October 8, 2014

passing through shadow

The moon was still nearly full when I pulled myself from bed at the usual too-early time.  I'd almost forgotten about the eclipse - and how quickly it would go - and by the time my shower had woken me up, the earth's shadow had eroded the moon to a slim, shining sliver.




I rushed through coffee prep, grabbed my inadequate camera and binoculars, turned on the porch light, and stumbled over fallen walnuts out to the middle of the backyard, where no branches would obscure my view.




The porchlight started flashing.  I turned, saw my Farmer silhouetted in the doorway, and waved.  When he didn't come out, I went up to investigate.  Turns out he'd seen the glow from my camera's display, and thought there were bioluminescent mushrooms growing on the stump I was using as my tripod.

Meanwhile, the moon had turned reddish, passing through the penumbra of the earth's shadow, reflecting "all the sunrises and sunsets in the world, all at once."




The girls traipsed out in their pajamas, barefoot in the cool dew.  Taking turns with the binoculars, we watched as the moon sank in the sky, grew dimmer and dimmer.



We never did see the "turquoise band" resulting from reflected ozone.  Photos online were much more spectacular than the ones I took, than even the reality that we saw, despite a forecast-defying unclouded sky.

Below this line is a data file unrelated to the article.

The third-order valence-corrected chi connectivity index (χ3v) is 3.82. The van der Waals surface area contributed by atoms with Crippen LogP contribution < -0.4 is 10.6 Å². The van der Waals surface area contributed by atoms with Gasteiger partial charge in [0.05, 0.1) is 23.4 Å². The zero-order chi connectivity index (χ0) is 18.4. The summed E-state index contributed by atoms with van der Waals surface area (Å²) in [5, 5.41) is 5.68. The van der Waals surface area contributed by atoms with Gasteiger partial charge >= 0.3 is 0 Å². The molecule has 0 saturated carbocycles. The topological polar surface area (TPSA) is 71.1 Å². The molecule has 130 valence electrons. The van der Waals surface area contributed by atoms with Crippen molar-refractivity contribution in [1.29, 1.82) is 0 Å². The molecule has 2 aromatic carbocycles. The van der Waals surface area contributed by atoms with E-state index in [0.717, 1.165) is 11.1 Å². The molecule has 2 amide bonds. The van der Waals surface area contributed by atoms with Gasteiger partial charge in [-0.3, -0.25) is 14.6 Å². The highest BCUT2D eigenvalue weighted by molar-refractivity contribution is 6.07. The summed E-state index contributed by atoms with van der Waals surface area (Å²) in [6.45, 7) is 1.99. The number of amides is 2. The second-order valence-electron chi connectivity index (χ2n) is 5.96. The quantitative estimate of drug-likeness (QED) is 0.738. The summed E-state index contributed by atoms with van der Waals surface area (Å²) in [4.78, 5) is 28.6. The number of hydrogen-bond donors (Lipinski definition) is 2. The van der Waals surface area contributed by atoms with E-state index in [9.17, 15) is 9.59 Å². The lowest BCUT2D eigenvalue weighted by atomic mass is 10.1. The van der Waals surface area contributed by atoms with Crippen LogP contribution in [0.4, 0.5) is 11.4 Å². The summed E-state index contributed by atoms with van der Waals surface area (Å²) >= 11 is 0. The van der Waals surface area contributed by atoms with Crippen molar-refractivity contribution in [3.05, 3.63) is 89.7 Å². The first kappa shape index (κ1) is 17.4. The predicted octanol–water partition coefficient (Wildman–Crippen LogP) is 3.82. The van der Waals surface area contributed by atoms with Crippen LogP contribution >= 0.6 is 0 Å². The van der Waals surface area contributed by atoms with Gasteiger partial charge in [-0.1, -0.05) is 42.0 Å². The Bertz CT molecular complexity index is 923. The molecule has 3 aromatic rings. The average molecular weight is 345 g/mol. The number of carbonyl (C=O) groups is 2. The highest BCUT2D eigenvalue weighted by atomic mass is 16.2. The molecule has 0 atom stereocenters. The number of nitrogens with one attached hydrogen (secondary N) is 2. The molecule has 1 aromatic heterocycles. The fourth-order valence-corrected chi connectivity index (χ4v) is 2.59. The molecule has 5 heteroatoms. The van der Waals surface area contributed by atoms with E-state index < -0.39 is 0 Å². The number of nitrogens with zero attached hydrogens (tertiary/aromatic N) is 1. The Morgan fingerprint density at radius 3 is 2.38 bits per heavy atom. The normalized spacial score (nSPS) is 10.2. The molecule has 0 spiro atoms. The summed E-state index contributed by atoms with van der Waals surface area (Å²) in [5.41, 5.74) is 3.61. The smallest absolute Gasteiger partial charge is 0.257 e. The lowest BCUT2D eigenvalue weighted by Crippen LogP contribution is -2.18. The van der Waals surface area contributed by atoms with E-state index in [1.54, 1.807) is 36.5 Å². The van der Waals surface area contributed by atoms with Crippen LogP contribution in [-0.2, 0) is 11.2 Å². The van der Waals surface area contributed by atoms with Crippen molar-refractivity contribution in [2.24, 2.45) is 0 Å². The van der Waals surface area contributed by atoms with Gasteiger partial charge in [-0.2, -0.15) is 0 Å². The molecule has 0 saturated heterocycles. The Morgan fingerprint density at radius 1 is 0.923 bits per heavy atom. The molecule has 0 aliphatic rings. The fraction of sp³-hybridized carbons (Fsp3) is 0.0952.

So a shadow passed over the moon, temporarily obscuring its brilliance and shading it rusty-red.  Cars hurried to work just yards to our left, buggies, pickups with ladders and tools on their way to build things, fix things.  No one slowed to watch the spectacle.  Perhaps no one noticed there was one.

I wouldn't have missed it, though.

When we could barely distinguish the morning-faded moon from the morning itself, we headed back inside - me to cook the eggs, them to read abed, and dress.

Quietly, masked by daylight, the moon emerged from shadow and once again - to the other side of the world - reflected sunlight fully.







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